On Fairy-Stories

Shared here are the first three paragraphs of JRR Tolkien’s essay “On Fairy-Stories.” The essay was written as Tolkien wrote “Lord if the Rings.” Tolkien and his words have had and continue to have a tremendous influence on me and my words. These paragraphs are wonderful. Please, read them and share what speaks to you.


4 thoughts on “On Fairy-Stories

  1. I taught a unit on fairy tales and nursery rhymes to my home-school co-op class last winter. In preparing the material, I realized that I could not teach most of the original tales as they came down through time. They were very dark, scary, bloody, and often included explicit sexual aspects. Most of the stories we’re all familiar with have been Disneyfied, with the more unpleasant parts removed. So instead of teaching the tales themselves, I chose to present the history of fairy tales; the traditions that gave rise to them, the writers who began putting collections together in the 1600’s and and forward. We identified objects that show up regularly in fairy tales, such as rings, daggers, swords, and sacred cups; places, like woods, caves, towers, and castles; people like witches, sorcerers, orphans, wicked step-mothers, all sorts of royalty, beautiful maidens and brave, handsome princes. Themes centered on good vs. evil, rich vs. poor, magical creatures vs. brave princes. And then each student wrote a fairy tale, and they were some of the best efforts from high school students it has ever been my pleasure to read.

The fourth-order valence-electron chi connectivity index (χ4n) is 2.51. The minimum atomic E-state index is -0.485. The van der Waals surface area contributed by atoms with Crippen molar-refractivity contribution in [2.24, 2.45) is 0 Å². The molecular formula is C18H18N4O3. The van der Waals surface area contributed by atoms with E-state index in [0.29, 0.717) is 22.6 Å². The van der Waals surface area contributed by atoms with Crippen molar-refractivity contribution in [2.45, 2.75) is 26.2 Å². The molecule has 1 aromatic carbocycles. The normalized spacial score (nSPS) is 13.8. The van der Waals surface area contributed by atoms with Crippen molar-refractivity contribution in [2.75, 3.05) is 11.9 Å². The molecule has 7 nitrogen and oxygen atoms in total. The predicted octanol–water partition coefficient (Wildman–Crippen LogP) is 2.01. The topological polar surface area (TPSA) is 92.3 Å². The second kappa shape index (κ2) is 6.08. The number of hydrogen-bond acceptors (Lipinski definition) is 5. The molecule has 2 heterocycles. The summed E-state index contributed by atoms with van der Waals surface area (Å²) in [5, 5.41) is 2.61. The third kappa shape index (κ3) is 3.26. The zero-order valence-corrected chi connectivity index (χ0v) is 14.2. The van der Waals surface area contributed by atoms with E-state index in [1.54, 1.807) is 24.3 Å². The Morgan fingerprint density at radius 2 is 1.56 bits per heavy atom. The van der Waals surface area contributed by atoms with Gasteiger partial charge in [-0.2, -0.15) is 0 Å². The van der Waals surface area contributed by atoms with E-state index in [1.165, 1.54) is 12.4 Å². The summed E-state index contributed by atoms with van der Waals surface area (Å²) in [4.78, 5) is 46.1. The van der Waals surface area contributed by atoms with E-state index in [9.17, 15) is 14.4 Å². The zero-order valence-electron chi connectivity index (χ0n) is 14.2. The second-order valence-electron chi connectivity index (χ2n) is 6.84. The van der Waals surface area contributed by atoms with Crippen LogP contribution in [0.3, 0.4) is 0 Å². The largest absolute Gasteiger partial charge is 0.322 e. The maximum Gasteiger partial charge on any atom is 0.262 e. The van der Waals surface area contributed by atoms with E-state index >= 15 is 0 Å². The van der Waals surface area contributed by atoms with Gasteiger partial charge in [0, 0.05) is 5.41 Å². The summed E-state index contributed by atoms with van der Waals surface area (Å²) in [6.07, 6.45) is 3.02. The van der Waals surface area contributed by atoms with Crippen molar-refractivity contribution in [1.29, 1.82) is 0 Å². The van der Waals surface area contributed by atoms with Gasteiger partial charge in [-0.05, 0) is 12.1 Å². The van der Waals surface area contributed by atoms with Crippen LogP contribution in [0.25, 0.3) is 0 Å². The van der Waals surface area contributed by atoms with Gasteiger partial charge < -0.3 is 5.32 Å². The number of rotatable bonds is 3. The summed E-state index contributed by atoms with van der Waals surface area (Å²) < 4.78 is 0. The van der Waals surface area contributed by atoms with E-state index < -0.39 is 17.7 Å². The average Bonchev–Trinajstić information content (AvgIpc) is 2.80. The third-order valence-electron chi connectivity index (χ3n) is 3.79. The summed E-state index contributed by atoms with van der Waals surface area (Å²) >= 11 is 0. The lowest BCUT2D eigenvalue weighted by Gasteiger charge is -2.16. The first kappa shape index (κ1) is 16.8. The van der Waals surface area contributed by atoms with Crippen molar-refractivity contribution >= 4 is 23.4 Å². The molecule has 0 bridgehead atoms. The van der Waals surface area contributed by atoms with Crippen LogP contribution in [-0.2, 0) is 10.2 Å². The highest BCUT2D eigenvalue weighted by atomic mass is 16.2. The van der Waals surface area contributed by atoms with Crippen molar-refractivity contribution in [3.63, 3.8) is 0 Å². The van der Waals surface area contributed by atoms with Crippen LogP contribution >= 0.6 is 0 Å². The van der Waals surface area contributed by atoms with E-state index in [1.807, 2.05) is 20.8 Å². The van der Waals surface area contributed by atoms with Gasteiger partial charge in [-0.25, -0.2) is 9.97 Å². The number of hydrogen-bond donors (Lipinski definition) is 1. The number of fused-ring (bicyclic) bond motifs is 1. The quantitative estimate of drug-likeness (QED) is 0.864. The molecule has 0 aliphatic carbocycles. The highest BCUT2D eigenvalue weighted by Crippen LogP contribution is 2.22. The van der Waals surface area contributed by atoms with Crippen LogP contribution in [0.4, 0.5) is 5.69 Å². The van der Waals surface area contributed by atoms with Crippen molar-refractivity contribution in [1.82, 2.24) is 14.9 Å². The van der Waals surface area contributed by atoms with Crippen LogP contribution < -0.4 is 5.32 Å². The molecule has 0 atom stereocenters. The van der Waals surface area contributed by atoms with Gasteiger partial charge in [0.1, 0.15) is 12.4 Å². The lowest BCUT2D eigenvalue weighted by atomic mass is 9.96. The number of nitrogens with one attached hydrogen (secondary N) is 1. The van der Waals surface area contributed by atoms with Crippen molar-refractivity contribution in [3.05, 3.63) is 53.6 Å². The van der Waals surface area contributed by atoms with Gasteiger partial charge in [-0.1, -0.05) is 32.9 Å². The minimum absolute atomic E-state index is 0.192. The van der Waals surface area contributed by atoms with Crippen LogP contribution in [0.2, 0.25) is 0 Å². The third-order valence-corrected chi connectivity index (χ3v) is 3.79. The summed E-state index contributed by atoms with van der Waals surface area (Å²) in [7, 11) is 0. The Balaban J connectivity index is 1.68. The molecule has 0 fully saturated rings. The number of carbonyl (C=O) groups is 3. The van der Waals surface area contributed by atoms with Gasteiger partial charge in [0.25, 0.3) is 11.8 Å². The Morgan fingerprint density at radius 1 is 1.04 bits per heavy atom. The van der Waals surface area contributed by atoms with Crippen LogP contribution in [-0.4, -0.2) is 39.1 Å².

All this to say that Tolkien’s ventures into Faerie, while just as exciting and full of courage and fear and horrible evil creatures, are always an adventure into good conquering evil. He has brought the art to a whole new level, leaving out some of the troubling elements of the past. After reading the words he wrote above, I know that he understood the darkness of the traditional fairy tale, and chose to move it into a brighter place, and we have all taken delight in his wonderful imagination. He’s unique, brilliant, and sensible. That’s a hard act to follow 🙂


  2. The thing that strikes me about Tolkien’s words (in this essay and all his works) is that though he makes it perfectly clear dangers abound as well as delights, I would never be scared to wander there. There is always a sense of fluid painting in his works/words that I know will resolve into something inspiring and enchanting.


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